Gary and I, though, did what we could to encourage Mary from a distance.  However, we watched with grateful amazement as she turned to the One Who really loved her the most and from Whom she gained the greatest strength. 

Her conversations with us centered on that relationship with God that was growing in her life through her extreme difficulties, her hurt, and her declining health.  Mary turned her back on being bitter and instead turned her heart to God’s forgiveness of her, and thus her forgiveness of those who had done so much wrong in her life.  She had counted on some earthly financial help to come her way but when it did not, she learned the value of counting on God instead…and from that experience, she grew so much.

On what was to be her last holiday season on earth, Mary sent us this message.  I will simply let you read her exact words:

“I’m at the cancer clinic right now getting my blood drawn and waiting to see my oncologist for my usual follow up. On the way here this morning I passed the mall and stores with their crowded parking lots full of Black Friday shoppers. It really caused me to think about what’s most important in this life. It’s God, our Salvation, family and friends. Even if I never ever had another present under the Christmas tree, it wouldn’t matter. Because I’ve already been so richly blessed, and you all are a part of that blessing!  I have so much to be grateful for.”

We commented to her about how thankful we were to have been given the opportunity to know her better over the previous months.  Our relationship probably would not have happened had it not been for the wrong that was done.  But we were sorry for her advancing cancer and for her hardships.  Again, Mary’s words:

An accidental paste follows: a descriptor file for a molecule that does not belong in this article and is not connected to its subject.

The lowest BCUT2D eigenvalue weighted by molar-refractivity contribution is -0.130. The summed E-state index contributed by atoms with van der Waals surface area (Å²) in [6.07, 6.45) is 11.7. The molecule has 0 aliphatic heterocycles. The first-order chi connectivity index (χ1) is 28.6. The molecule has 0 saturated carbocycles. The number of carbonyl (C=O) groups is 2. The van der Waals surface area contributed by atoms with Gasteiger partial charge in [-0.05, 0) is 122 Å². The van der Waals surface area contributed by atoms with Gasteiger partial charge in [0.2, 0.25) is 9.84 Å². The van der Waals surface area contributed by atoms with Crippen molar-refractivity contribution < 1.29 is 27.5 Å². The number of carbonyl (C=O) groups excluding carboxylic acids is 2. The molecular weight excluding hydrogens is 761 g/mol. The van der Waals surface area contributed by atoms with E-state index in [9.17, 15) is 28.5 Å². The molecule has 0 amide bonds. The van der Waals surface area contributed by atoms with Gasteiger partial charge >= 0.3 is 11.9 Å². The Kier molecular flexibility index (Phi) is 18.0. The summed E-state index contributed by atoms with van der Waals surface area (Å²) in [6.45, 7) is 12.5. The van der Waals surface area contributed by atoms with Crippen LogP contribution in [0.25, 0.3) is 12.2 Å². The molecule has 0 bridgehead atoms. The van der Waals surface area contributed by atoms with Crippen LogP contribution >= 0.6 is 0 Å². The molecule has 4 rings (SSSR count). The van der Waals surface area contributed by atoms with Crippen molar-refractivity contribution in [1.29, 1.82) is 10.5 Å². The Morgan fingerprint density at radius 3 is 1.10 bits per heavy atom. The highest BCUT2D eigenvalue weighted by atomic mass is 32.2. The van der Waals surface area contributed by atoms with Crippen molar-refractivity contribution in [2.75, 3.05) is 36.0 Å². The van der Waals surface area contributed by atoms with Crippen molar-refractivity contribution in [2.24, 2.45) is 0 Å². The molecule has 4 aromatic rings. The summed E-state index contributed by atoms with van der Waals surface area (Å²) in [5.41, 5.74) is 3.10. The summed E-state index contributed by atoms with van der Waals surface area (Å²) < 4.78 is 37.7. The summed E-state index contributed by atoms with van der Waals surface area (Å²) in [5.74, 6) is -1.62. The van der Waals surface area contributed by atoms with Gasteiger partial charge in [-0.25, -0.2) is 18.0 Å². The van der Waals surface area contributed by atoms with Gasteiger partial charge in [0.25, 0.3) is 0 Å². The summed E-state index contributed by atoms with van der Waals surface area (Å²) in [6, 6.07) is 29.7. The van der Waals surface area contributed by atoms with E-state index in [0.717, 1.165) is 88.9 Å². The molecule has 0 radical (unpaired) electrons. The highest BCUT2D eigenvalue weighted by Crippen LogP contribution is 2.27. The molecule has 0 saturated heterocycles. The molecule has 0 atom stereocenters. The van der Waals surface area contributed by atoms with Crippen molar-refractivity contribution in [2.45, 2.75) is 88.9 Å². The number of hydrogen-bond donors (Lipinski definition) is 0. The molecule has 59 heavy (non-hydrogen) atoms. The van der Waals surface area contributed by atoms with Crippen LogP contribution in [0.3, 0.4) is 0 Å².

“That’s one of the many good things that’s come out of a bad situation. My cancer journey has brought me into a much closer and deeper walk with God, which I am grateful for.

It’s strengthened my faith, and brought about peace, joy, and a sense of assurance, much stronger than I had before. It’s had a positive impact on all areas of my life. It’s truly amazing how our God moves and works His will in our lives.”

What a beautiful example she was of how God makes beauty from ashes!  Her testimony continued to shine with us until her death seven months later. 

Another person recently died, too…a person who was largely responsible for the wrong done in Mary’s life.  He had everything of earthly value that anyone could want, some not rightfully his, but when I think of him, I think of what Jesus said: